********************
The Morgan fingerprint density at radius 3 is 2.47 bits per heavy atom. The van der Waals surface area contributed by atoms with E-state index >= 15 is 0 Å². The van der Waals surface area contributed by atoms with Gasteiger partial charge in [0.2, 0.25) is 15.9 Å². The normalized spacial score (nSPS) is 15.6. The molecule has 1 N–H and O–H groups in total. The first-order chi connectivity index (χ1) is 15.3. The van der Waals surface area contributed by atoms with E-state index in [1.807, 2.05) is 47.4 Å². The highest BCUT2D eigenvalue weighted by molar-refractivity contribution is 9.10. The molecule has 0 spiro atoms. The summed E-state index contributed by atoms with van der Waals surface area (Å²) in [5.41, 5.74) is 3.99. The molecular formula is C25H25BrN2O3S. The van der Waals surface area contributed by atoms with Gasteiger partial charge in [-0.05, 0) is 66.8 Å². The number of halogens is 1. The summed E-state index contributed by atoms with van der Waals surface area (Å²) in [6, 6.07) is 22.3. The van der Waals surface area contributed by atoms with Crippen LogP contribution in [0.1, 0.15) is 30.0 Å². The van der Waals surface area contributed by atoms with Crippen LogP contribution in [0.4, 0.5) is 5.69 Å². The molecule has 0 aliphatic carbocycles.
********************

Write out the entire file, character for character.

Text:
The Morgan fingerprint density at radius 3 is 2.47 bits per heavy atom. The van der Waals surface area contributed by atoms with E-state index >= 15 is 0 Å². The van der Waals surface area contributed by atoms with Gasteiger partial charge in [0.2, 0.25) is 15.9 Å². The normalized spacial score (nSPS) is 15.6. The molecule has 1 N–H and O–H groups in total. The first-order chi connectivity index (χ1) is 15.3. The van der Waals surface area contributed by atoms with E-state index in [1.807, 2.05) is 47.4 Å². The highest BCUT2D eigenvalue weighted by molar-refractivity contribution is 9.10. The molecule has 0 spiro atoms. The summed E-state index contributed by atoms with van der Waals surface area (Å²) in [5.41, 5.74) is 3.99. The molecular formula is C25H25BrN2O3S. The van der Waals surface area contributed by atoms with Gasteiger partial charge in [-0.05, 0) is 66.8 Å². The number of halogens is 1. The summed E-state index contributed by atoms with van der Waals surface area (Å²) in [6, 6.07) is 22.3. The van der Waals surface area contributed by atoms with Crippen LogP contribution in [0.1, 0.15) is 30.0 Å². The van der Waals surface area contributed by atoms with Crippen LogP contribution in [0.4, 0.5) is 5.69 Å². The molecule has 0 aliphatic carbocycles.